Last week I went to the first session of the ‘Start That Novel’ writing class. It’s run by Greenacre Writers, a lovely and active group of writers based in North London. Our first class was led by Josie O’ Pearse, a successful author of two and soon to be three novels, and focused on plot. I thought it might be useful to share a few of the main points from the evening. I gained a huge amount from Josie’s workshop, and hope you’ll find the thoughts interesting too.
What’s in a Name?
Josie started us off with a quick warm up where we had to explain how we were given our names. I don’t have a particularly interesting story around mine – my parents liked the name Alice! There were, however some wonderful stories around the room about how names were given, and it really made me think about how much easier it is to remember someone’s name when you know the story behind it. It’s always worth thinking about our character’s names and why we’ve chosen them, and where relevant weave that into the story too.
Next, we talked about plot and did various excercises around this. One thing that really jumped out at me was the very stark difference between a plot and a plan. I think I’d previously seen them as one in the same… Josie explained to us, using the words of writer, Andre Jute that the plot is ‘merely a sequence of events selected to convey the message of your story.’ So, that would mean ‘losing the plot’ is, in a sense, losing the meaning of what we want our story to say.
And, we certainly don’t want to lose the plot, don’t we? Josie told us that writers Ernest Hemingway and John Braine shared at least one thing in common in that they always left deciding on the plot of their novels until after they’d completed the first draft. My first question was, but how can I write a novel, if I don’t know the plot? But, here is where the difference between plot and plan comes in – we can know the setting, the characters and what we want to happen in our novel before we start writing it – that’s the plan. But, we can also leave deciding on the message behind what we want to say until after the first draft is written, then alter the sequence of events accordingly – that’s the plot.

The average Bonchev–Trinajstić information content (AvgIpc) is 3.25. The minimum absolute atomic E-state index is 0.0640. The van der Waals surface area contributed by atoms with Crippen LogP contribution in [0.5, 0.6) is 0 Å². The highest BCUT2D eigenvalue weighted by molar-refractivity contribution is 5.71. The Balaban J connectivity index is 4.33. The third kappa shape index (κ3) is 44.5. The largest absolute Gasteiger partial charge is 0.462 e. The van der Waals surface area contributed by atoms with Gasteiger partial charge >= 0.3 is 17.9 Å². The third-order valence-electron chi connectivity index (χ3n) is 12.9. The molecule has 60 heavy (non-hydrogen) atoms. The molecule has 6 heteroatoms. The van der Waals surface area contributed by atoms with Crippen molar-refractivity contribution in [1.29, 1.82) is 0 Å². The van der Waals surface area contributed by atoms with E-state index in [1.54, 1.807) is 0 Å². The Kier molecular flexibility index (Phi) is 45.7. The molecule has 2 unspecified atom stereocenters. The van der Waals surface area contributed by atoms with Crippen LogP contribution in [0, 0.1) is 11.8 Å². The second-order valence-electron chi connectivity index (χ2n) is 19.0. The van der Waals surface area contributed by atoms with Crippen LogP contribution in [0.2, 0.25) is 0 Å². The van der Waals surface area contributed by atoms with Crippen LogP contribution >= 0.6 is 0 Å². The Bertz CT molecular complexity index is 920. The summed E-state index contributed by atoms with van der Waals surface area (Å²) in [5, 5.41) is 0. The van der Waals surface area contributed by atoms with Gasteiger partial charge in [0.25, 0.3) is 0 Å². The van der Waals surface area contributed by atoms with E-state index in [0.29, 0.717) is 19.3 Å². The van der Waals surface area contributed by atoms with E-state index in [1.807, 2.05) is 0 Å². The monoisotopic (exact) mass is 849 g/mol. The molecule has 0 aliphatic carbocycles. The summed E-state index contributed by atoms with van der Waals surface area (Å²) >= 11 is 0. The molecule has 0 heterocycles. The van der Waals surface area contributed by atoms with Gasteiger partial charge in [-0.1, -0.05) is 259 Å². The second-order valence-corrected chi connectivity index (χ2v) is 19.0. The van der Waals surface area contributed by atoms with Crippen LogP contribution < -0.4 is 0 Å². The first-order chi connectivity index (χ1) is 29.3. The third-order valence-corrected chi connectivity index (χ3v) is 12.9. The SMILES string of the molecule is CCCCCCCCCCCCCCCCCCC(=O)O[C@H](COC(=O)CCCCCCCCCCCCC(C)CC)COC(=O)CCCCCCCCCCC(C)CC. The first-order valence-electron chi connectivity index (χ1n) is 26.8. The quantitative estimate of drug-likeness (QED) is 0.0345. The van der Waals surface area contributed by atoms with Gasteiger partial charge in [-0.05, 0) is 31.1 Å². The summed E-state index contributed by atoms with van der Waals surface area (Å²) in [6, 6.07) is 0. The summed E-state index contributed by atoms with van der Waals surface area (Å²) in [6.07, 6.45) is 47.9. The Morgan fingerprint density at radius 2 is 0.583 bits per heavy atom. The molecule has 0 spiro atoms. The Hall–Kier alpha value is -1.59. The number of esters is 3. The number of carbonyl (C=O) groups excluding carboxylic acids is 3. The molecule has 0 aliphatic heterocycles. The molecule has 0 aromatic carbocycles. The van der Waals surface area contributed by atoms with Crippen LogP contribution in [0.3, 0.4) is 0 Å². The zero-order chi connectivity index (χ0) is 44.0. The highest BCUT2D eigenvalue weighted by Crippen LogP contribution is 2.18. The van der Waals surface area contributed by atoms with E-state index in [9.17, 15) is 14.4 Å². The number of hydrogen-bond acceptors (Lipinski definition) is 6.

As a group we concluded that this new knowledge enables us to start our novels with a lot more freedom, because if we feel like we’re losing the plot… it doesn’t really matter so very much. And, as getting lost and therefore stuck are such common issues with writing a first novel – this information is really very useful!
In other news, I’ve had three pieces of encouraging news in the past week or so. It’s all very pleasing though can’t say I’m cracking open the champagne just yet…
1. I came 6th again in last week’s Write Invite competition. I’m delighted to finish up in the top ten for the second time, and hope with practice to do even better.
2. I made the short list in the Fourth Quarter of the 2012 Flash 500 competition. This is a really popular and competitive competition and having entered it before and not been listed at all, I’m so thrilled to have had a mention.
3. A story I sent to the People’s Friend came back unwanted, but an editor did write me a long and helpful letter with some constructive feedback and points to remember for next time. She said they would love to read more of my stories. I’m really happy to have had this encouragement – it’s the furthest I’ve ever got with the People’s Friend, though of course, I hope I can step up my game and nail something they can accept in the very near future…